Europe South Asia Asia Pacific Americas Middle East Africa BBC Homepage World Service Education



Front Page

World

UK

UK Politics

Business

Sci/Tech

Health

Education

Sport

Entertainment

Talking Point
On Air
Feedback
Low Graphics
Help

Wednesday, June 3, 1998 Published at 10:16 GMT 11:16 UK


Mark Doyle

Mark Doyle with the former military leader of Sierra Leone

West Africa Correspondent Mark Doyle answered your questions on Newstalk on Sunday 7 June.

To read the discussion click here

Mark Doyle was late in 1997 appointed the BBC's West Africa Correspondent. Mark has been a correspondent for domestic British TV and for the World Service Radio and World TV networks.

He has also worked as an editor co-ordinating BBC coverage of President Clinton's succesful re-election bid in 1996 and as a trainer of East European journalists in Moldova.

His most recent job before taking up the Abidjan-based West Africa post was as an editor in London - "Sending people off", he recalls "to difficult assignments which I now have to try and cope with myself!".

West Africa Correspondent

Mark covers a vast area which stretches from Mauritania in the Sahara Desert north of the region to Lubumbashi in Zaire's equatorial rain forest.

The 'patch', as journalists call their area, includes trouble spots such as Sierra Leone and countries like Senegal, to which he recently travelled to cover the end of President Clinton's historic tour of the continent.


[ image: Nigerian troops in Sierra Leone]
Nigerian troops in Sierra Leone
It's one of the largest and most varied areas covered by any BBC Correspondent. In February Mark was in Freetown, Sierra Leone, when a Nigerian-led West African intervention force ousted the illegal military junta and reinstalled the democratically elected government:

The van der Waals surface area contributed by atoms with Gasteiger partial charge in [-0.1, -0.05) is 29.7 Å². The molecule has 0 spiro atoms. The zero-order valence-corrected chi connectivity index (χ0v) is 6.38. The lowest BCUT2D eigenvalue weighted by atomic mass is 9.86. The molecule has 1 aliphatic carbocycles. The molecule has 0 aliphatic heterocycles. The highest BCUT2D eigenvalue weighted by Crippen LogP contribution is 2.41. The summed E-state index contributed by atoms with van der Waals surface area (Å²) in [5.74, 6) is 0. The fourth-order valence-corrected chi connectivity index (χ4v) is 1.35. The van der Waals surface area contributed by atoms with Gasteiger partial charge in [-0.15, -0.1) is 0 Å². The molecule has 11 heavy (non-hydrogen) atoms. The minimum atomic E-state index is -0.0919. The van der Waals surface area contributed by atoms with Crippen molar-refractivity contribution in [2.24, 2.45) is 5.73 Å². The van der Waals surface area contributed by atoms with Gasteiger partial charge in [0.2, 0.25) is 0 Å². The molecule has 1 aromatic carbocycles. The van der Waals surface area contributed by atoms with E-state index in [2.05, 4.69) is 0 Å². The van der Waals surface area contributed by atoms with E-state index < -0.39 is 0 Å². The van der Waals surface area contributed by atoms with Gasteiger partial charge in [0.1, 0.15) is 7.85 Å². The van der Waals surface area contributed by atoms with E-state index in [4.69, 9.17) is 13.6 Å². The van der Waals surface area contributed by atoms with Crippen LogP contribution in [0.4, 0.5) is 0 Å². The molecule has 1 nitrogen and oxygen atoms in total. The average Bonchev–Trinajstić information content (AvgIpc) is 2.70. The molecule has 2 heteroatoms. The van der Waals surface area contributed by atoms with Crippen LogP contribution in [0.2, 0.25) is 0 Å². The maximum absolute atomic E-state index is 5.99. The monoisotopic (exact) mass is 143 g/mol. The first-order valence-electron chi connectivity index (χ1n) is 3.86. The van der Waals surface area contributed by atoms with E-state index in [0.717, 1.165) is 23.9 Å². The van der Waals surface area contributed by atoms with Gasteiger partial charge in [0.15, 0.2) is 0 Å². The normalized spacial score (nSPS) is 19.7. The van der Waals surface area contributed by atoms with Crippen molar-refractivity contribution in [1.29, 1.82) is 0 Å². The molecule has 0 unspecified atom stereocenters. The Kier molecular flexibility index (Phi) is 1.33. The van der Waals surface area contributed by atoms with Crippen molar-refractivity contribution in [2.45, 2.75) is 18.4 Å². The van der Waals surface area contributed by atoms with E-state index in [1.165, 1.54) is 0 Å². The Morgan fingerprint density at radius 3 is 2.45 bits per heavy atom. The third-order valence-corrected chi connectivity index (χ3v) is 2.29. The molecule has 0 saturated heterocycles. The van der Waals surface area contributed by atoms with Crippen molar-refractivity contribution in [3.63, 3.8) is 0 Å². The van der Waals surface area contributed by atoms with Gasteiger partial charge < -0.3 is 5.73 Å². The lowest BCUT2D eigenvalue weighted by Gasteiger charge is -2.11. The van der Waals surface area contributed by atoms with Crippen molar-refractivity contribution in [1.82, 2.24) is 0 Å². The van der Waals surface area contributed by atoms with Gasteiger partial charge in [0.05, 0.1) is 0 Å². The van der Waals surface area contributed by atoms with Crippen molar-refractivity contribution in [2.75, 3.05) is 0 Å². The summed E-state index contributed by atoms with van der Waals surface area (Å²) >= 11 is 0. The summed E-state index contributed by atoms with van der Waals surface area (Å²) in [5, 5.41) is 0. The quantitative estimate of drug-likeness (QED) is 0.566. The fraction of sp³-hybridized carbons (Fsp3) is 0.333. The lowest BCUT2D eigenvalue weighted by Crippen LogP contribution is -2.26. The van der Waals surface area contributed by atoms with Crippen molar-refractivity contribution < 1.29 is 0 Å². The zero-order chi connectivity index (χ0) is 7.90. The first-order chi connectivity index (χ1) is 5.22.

"It was a situation full of ironies", he says; "Nigeria has its own military regime, but the Nigerian soldiers who kicked out the unpopular junta were seen as heroes by most Sierra Leonians."

African expertise

Mark has worked in Africa before, having lived in, or visited, about half of the countries on the continent.

But although he is considered in London by some BBC Editors to be an 'expert' on the region, Mark shudders from this description of himself: "The little I have learnt about this place", he said, "makes me realise that I am very ignorant about it. It's a vast continent with huge differences between even neighbouring countries.

Like anywhere, it's full of ordinary people just getting on with thier personal, complicated lives. Anyone who claims to be an 'expert' on Africa - as if it were a homogenous region where simple rules apply - is either arrogant or just plain silly."

Mark Doyle first joined the BBC as a producer with the flagship African Service BBC programme 'Focus on Africa' in 1985, having previously worked with the human rights group Amnesty International and the Nigerian-owned weekly magazine 'West Africa'. He first visited the continent, he says "by accident".

"My girlfriend from university got a job in France in 1980 and I tried to get one too, so I could follow her", he said, "but the British organisation employing student teachers offered me one in Senegal instead. They asked me if I would like to go to Dakar, which, in my ignorance, I thought was in Bangladesh!".

Mark took the job in Dakar which led to his African connection and also stayed in touch with the ersthwhile woman student he was trying to follow to France. They now have a son, eight month-old Alex Doyle Jones.





Advanced options | Search tips




Back to top | BBC News Home | BBC Homepage |




JOIN THE DEBATE

CORRESPONDENT BIOGRAPHIES

ARCHIVE





In this section

Jane Standley

Jim Muir

Bridget Kendall

Andrew Whitehead

David Eades

Carrie Gracie

Mark Doyle

Fergal Keane

Philippa Thomas

George Alagiah

Allan Little

Rob Watson biography